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Friday, December 01, 2006

World Aids Day 2006

1st December is World Aids Day

Do you still think that Aids is a disease that homosexuals get?

Do you still think that you are safe becos
- the girl is too young to have aids
- the guy looks clean?
- you've know your current mate for a long time?
- you won't get aids becos you won't be so unlucky?
- YOU are too young to get aids?
- you've always been healthy?


Aids is not a disease that only homosexuals get. True, male homosexuals as a group is over-represented in the people afflicted with HIV/ aids, but more heterosexuals are being afflicted, from casual affairs, from prostitutional encounters, between committed partners, between spouses, from mother to child.

Is absolute total abstinence the only way to prevent the spread? No. It is the preferred message from religion and morality groups, but to say that this is the only way is to ignore the reality of teen sex, premarital sex, casual sex.

And worst still, tarnishing all with a broad stroke that one has aids because of their personal choice in undesirable activities, what about pp who became infected because of tainted blooded, from blood transfusion by selling blood or receiving tainted blood in operations? Not every person with HIV/ Aids is a drug user or homosexual or a prostitute. And even these people do not deserve the judgement and bias against them.

Medical screening in reputable hospitals and blood centers have virtually reduced all the possibilities of being infected by giving/ receiving blood.

But people are still infected by having unprotected sex and tainted needles/ stringes. Am I advocating casual sex and drug use? NO. But you can't stop EVERYBODY from having casual sex or using drugs. Do you simply let them be infected, spread the virus ever more and let them all DIE?


Educate them.


A condom prevents 98% of all sexually transmitted diseases, including the HIV virus.

Thank goodness that the Singapore Government has, for the first time, came out with a clear message that acknowledges that the total abstinence message is the only way.

Ignorance Kills

It kills you if you do not know the facts, and it kills you if you have unprotected sex with someone who is HIV positive/ has Aids.

How is HIV transmitted?
- A person who has HIV carries the virus in certain body fluids, including blood, semen, vaginal secretions, and breast milk. The virus can be transmitted only if such HIV-infected fluids enter the bloodstream of another person. This kind of direct entry can occur (1) through the linings of the vagina, rectum, mouth, and the opening at the tip of the penis; (2) through intravenous injection with a syringe; or (3) through a break in the skin, such as a cut or sore. Usually, HIV is transmitted through:

1) Unprotected sexual intercourse (either vaginal or anal) with someone who has HIV. Women are at greater risk of HIV infection through vaginal sex than men, although the virus can also be transmitted from women to men. Anal sex (whether male-male or male-female) poses a high risk mainly to the receptive partner, because the lining of the anus and rectum is extremely thin and is filled with small blood vessels that can be easily injured during intercourse.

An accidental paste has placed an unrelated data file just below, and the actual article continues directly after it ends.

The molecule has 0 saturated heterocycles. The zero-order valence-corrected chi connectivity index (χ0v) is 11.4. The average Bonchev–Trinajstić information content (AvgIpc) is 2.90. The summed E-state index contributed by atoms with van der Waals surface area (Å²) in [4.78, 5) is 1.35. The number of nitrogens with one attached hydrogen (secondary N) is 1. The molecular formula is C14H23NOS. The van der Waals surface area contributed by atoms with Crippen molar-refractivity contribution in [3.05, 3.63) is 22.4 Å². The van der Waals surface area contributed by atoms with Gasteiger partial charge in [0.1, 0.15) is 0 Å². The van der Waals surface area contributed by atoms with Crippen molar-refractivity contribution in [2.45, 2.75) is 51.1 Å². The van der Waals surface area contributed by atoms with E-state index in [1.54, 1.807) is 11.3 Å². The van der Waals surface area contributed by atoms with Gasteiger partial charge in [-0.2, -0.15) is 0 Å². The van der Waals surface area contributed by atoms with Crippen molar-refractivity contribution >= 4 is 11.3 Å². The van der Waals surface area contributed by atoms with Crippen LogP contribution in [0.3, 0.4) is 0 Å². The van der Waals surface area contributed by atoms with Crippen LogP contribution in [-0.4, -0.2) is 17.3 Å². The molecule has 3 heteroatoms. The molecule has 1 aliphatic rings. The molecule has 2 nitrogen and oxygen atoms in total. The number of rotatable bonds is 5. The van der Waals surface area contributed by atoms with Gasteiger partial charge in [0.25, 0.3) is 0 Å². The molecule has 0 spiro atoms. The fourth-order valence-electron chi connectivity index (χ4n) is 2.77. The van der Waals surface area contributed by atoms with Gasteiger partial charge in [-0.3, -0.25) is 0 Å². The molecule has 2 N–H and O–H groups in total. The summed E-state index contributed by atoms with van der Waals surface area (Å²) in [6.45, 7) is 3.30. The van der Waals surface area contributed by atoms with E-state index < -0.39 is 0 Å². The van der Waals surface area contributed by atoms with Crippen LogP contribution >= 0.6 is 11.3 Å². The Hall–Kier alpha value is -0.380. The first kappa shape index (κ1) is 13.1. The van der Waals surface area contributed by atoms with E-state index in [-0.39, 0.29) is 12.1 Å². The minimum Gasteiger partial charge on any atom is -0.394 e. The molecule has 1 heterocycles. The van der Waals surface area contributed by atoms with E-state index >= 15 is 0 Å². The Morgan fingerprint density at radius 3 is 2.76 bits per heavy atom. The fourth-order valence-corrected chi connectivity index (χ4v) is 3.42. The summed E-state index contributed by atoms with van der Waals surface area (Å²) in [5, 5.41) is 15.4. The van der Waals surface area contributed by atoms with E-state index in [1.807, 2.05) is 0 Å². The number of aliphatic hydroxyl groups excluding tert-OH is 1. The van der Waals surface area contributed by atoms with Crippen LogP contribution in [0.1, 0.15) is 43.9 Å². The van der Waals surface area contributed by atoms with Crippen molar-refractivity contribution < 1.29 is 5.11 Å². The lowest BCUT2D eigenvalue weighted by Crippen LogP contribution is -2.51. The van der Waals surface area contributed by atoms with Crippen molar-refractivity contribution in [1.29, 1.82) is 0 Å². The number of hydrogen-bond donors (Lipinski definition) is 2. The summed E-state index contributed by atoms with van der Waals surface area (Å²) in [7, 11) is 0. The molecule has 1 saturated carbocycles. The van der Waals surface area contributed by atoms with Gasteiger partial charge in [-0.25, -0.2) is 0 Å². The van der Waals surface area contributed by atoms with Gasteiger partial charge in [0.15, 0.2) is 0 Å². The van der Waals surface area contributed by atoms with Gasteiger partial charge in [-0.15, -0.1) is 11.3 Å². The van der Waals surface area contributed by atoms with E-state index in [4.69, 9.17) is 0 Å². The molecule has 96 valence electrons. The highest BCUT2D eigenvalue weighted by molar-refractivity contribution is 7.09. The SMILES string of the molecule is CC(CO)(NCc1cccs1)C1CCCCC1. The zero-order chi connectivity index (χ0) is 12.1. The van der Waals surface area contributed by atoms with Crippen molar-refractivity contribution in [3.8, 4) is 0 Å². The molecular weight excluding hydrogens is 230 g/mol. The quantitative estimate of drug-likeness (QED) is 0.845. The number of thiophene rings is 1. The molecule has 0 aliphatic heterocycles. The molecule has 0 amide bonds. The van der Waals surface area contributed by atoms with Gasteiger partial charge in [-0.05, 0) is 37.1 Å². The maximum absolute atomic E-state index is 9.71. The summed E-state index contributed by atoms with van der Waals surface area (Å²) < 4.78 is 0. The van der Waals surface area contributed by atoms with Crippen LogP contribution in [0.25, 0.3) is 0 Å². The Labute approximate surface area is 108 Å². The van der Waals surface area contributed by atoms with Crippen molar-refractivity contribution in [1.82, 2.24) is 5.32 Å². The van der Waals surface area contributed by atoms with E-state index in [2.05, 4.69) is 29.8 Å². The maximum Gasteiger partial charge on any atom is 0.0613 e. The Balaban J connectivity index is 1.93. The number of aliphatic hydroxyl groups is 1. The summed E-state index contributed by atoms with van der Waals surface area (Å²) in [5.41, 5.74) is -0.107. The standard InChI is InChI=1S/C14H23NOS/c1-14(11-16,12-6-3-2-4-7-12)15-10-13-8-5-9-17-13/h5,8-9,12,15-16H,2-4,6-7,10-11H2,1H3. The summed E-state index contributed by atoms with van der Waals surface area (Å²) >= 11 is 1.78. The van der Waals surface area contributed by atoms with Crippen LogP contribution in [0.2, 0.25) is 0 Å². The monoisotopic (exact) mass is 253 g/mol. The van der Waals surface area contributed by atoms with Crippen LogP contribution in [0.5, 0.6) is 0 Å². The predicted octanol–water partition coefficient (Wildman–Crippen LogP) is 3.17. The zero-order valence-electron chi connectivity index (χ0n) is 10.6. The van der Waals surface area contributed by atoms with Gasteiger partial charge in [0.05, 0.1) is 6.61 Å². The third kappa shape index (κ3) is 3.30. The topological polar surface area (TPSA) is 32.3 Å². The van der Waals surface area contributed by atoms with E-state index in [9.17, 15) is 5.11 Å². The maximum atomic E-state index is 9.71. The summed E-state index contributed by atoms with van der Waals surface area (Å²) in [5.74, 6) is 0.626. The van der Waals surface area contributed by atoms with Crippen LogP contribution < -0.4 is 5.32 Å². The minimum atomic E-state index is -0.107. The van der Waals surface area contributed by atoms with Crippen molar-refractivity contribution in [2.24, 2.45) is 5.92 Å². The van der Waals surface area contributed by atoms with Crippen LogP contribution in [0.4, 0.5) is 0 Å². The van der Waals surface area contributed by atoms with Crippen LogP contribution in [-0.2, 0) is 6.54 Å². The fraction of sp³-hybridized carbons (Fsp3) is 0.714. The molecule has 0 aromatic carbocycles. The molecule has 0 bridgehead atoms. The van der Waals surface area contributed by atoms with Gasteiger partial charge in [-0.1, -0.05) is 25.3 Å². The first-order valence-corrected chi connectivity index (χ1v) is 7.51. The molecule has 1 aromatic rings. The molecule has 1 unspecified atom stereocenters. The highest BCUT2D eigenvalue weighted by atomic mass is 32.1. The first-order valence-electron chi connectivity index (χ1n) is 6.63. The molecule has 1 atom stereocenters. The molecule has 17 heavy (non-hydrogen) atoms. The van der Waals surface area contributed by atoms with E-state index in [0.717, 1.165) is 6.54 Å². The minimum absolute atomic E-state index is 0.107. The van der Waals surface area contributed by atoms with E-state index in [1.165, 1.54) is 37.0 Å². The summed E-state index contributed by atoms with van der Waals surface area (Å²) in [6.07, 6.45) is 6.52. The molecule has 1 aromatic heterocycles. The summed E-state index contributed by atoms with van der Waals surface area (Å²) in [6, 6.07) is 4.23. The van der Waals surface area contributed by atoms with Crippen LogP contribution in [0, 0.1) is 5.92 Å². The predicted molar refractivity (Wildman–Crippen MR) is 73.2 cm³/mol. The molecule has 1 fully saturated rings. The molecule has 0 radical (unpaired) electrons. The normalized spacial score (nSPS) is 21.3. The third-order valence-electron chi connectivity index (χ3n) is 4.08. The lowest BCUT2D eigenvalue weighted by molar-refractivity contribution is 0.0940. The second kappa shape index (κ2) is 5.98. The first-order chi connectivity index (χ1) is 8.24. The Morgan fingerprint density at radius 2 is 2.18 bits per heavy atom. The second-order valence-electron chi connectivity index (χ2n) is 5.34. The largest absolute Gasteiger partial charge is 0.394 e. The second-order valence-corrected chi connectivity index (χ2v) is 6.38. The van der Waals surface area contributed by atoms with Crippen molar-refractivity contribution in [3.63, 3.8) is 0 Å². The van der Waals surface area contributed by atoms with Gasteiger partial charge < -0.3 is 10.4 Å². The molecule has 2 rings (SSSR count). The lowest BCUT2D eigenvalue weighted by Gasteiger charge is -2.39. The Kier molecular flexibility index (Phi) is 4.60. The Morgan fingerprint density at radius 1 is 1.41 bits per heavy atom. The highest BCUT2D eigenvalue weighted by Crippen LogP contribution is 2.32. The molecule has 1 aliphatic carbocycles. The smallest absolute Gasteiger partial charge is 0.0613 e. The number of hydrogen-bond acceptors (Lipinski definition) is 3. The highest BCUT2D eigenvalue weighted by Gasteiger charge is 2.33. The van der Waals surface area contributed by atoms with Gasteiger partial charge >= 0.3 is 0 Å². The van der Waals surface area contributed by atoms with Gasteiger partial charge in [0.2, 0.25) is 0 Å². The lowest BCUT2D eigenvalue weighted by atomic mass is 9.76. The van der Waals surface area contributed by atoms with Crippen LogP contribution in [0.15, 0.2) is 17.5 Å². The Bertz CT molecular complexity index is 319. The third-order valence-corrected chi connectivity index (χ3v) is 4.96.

2) Unprotected oral sex with someone who has HIV .
There are far fewer cases of HIV transmission attributed to oral sex than to either vaginal or anal intercourse, but oral-genital contact poses a clear risk of HIV infection, particularly when ejaculation occurs in the mouth. This risk goes up when either partner has cuts or sores, such as those caused by sexually transmitted infections (STIs), recent tooth-brushing, or canker sores, which can allow the virus to enter the bloodstream.

- Sharing needles or syringes with someone who is HIV infected. Laboratory studies show that infectious HIV can survive in used syringes for a month or more. That's why people who inject drugs should
never reuse or share syringes, water, or drug preparation equipment. This includes needles or syringes used to inject illegal drugs such as heroin, as well as steroids. Other types of needles, such as those used for body piercing and tattoos, can also carry HIV.

- Infection during pregnancy, childbirth, or breast-feeding
(mother-to-infant transmission).
Any woman who is pregnant or considering becoming pregnant and thinks she may have been exposed to HIV-even if the exposure occurred years ago-should seek testing and counseling. In the Singapore, it is now compulsory to test pregnant women for HIV. Those who test positive can get drugs to prevent HIV from being passed on to a fetus or infant, and they are counseled not to breast-feed

How is HIV NOT Transmitted?

- It is not transmitted through food or air (for instance, by coughing
or sneezing).
- There has never been a case where a person was infected by a household member, relative, co-worker, or friend through casual or everyday contact such as sharing eating utensils or bathroom facilities, or through hugging or kissing. (Most scientists agree that while HIV transmission through deep or prolonged "French" kissing may be possible, it would be extremely unlikely.)
- You cannot get HIV from giving blood at a blood bank or other established blood collection center.
- Sweat, tears, vomit, feces, and urine do contain HIV, but have not been
reported to transmit the disease (apart from two cases involving transmission from fecal matter via cut skin).
- Mosquitoes, fleas, and other insects do not transmit HIV.

Be kind. Be aware.

Go on, learn more about aids from the following links


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